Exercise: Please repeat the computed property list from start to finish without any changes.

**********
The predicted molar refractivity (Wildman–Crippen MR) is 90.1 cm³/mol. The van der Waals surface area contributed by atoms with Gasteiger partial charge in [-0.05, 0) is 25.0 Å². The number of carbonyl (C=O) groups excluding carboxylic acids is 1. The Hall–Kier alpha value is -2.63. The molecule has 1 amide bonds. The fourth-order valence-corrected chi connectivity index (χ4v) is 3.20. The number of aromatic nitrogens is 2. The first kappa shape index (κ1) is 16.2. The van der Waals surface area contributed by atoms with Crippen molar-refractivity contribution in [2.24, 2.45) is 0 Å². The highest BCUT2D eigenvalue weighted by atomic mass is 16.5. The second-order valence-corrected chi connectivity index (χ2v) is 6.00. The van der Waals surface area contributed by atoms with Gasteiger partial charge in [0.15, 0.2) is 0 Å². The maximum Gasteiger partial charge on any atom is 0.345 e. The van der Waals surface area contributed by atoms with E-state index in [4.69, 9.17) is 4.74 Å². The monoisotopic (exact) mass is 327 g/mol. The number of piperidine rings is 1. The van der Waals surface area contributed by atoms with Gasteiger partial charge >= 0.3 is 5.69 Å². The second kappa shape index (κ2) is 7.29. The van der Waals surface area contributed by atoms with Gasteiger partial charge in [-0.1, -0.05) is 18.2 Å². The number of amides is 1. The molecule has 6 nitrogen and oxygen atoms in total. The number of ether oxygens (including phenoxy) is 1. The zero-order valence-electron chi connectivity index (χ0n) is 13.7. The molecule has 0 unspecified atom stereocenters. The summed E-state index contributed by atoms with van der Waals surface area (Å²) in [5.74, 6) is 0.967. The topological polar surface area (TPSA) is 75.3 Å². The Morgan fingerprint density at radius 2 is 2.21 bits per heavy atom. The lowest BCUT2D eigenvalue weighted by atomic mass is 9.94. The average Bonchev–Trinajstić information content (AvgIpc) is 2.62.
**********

The predicted molar refractivity (Wildman–Crippen MR) is 90.1 cm³/mol. The van der Waals surface area contributed by atoms with Gasteiger partial charge in [-0.05, 0) is 25.0 Å². The number of carbonyl (C=O) groups excluding carboxylic acids is 1. The Hall–Kier alpha value is -2.63. The molecule has 1 amide bonds. The fourth-order valence-corrected chi connectivity index (χ4v) is 3.20. The number of aromatic nitrogens is 2. The first kappa shape index (κ1) is 16.2. The van der Waals surface area contributed by atoms with Crippen molar-refractivity contribution in [2.24, 2.45) is 0 Å². The highest BCUT2D eigenvalue weighted by atomic mass is 16.5. The second-order valence-corrected chi connectivity index (χ2v) is 6.00. The van der Waals surface area contributed by atoms with Gasteiger partial charge in [0.15, 0.2) is 0 Å². The maximum Gasteiger partial charge on any atom is 0.345 e. The van der Waals surface area contributed by atoms with E-state index in [4.69, 9.17) is 4.74 Å². The monoisotopic (exact) mass is 327 g/mol. The number of piperidine rings is 1. The van der Waals surface area contributed by atoms with Gasteiger partial charge >= 0.3 is 5.69 Å². The second kappa shape index (κ2) is 7.29. The van der Waals surface area contributed by atoms with Gasteiger partial charge in [-0.1, -0.05) is 18.2 Å². The number of amides is 1. The molecule has 6 nitrogen and oxygen atoms in total. The number of ether oxygens (including phenoxy) is 1. The zero-order valence-electron chi connectivity index (χ0n) is 13.7. The molecule has 0 unspecified atom stereocenters. The summed E-state index contributed by atoms with van der Waals surface area (Å²) in [5.74, 6) is 0.967. The topological polar surface area (TPSA) is 75.3 Å². The Morgan fingerprint density at radius 2 is 2.21 bits per heavy atom. The lowest BCUT2D eigenvalue weighted by atomic mass is 9.94. The average Bonchev–Trinajstić information content (AvgIpc) is 2.62.